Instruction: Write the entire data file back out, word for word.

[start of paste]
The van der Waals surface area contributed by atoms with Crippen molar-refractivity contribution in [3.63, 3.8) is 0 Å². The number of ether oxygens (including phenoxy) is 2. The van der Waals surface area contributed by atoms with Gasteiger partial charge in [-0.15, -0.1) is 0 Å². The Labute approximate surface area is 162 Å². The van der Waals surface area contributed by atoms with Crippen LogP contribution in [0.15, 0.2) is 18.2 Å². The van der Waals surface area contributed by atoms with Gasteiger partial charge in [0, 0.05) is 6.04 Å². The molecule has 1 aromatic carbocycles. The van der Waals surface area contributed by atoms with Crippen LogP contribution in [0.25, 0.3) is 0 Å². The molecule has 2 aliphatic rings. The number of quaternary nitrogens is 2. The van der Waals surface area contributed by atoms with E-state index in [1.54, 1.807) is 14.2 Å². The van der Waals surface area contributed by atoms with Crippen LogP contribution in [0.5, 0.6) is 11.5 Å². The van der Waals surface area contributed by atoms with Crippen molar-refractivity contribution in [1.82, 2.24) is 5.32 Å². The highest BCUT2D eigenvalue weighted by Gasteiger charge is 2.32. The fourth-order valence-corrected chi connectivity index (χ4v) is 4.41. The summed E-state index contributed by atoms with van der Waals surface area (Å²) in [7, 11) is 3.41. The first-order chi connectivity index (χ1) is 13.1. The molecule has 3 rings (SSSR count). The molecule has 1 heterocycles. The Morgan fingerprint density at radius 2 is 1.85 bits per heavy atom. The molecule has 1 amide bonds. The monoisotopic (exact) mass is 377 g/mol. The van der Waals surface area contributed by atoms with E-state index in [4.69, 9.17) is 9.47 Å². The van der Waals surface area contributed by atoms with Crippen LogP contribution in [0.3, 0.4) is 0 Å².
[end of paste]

The van der Waals surface area contributed by atoms with Crippen molar-refractivity contribution in [3.63, 3.8) is 0 Å². The number of ether oxygens (including phenoxy) is 2. The van der Waals surface area contributed by atoms with Gasteiger partial charge in [-0.15, -0.1) is 0 Å². The Labute approximate surface area is 162 Å². The van der Waals surface area contributed by atoms with Crippen LogP contribution in [0.15, 0.2) is 18.2 Å². The van der Waals surface area contributed by atoms with Gasteiger partial charge in [0, 0.05) is 6.04 Å². The molecule has 1 aromatic carbocycles. The van der Waals surface area contributed by atoms with Crippen LogP contribution in [0.25, 0.3) is 0 Å². The molecule has 2 aliphatic rings. The number of quaternary nitrogens is 2. The van der Waals surface area contributed by atoms with E-state index in [1.54, 1.807) is 14.2 Å². The van der Waals surface area contributed by atoms with Crippen LogP contribution in [0.5, 0.6) is 11.5 Å². The van der Waals surface area contributed by atoms with Crippen molar-refractivity contribution in [1.82, 2.24) is 5.32 Å². The highest BCUT2D eigenvalue weighted by Gasteiger charge is 2.32. The fourth-order valence-corrected chi connectivity index (χ4v) is 4.41. The summed E-state index contributed by atoms with van der Waals surface area (Å²) in [7, 11) is 3.41. The first-order chi connectivity index (χ1) is 13.1. The molecule has 3 rings (SSSR count). The molecule has 1 heterocycles. The Morgan fingerprint density at radius 2 is 1.85 bits per heavy atom. The molecule has 1 amide bonds. The monoisotopic (exact) mass is 377 g/mol. The van der Waals surface area contributed by atoms with E-state index in [4.69, 9.17) is 9.47 Å². The van der Waals surface area contributed by atoms with Crippen LogP contribution in [0.3, 0.4) is 0 Å².